Having always lived in a calm suburban town in Portugal, 20 minutes by car from Lisbon, I had never lived in a city centre before. Living in Central London has been one of the best experiences of my life. I have particularly enjoyed the London Bridge area and the Borough Market, the Primrose Hill neighbourhood and Regent’s Park and Maughan Library. Everywhere I look in London there is something to see and there are so many distinct neighbourhoods/areas with completely different atmospheres.
“Some interesting finds near UCL have been the café out of a Telephone box in Russell Square with amazing brownies, Long Acre in Holborn as a calmer and more pleasant substitute for Oxford Street (there is a shop solely dedicated to travel there too) and the colourful and eclectic Seven Dials neighbourhood."
Something I have taken advantage of a lot are the various activities you can do in the city: such as attending a free show in the Comedy Club where people like Trevor Noah and Amy Schumer performed, getting £10 tickets to Royal Shakespeare Company shows at the Barbican Centre and seeing deer herds at Richmond Park. Living in the middle of such a bustling city has allowed me to manage my time much more efficiently. I can now juggle being with friends, studying, taking advantage of London and living independently. In my A-Levels, I struggled to do anything more than study!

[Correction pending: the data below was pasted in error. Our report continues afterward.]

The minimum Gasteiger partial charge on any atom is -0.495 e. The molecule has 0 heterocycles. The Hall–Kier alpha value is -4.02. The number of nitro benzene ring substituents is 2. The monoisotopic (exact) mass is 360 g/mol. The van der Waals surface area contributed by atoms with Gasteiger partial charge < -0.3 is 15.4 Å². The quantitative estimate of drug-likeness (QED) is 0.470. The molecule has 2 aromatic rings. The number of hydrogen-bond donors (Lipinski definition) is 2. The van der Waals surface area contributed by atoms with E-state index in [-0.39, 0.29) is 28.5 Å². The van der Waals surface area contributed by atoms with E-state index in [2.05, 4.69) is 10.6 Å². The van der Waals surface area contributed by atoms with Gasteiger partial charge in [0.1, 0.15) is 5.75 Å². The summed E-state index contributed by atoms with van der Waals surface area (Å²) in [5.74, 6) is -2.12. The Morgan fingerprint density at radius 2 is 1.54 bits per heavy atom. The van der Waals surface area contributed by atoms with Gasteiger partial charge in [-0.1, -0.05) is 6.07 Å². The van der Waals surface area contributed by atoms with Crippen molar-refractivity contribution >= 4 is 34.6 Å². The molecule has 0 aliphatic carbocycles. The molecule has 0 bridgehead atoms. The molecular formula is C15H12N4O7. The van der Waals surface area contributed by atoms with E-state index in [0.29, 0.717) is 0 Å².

Have you felt supported while at UCL?
I had one-on-one meetings with my personal tutor and he gave me fantastic tips on university and academic life. In my first weeks of university I was so overwhelmed by the amount of reading we had to do that I stayed up until 2am to do so. I asked my tutor for advice on how to sustainably complete my readings and we had an extensive meeting on how to do so. I felt he was taking his time to give me the best advice possible. In the second term I was struggling with how to plan for a specific essay and asked for his help on how to do so. This support has been paramount in allowing me to manage my tasks and has made me feel accompanied through my university experience.
I also had beneficial meetings with my transition mentor, a second year student assigned to help us integrate into UCL. Her experience of the first university year really gave me a realistic view of what I could expect from lessons, seminars and workload. Furthermore, she gave us extensive tips on how to manage finances, and independent living. She really helped me make some important decisions and ensured my transition into university life was smooth.
What is the biggest challenge you face while studying?
Being a first year student, I am still trying to adapt to writing university essays. It can be quite challenging to get it right in the first few tries, especially as independent learning takes on a bigger role in your life. I struggle with grasping the right structure for them. However, I have found the feedback received after my first term assignments to be extremely useful, as module and seminar leaders extensively review our work and give us points to improve on. Further, the Academic Writing Centre has weekly workshops to help us overcome our difficulties in that area and I am grateful that I can get extensive support for improvement.
What do you do when you’re not studying?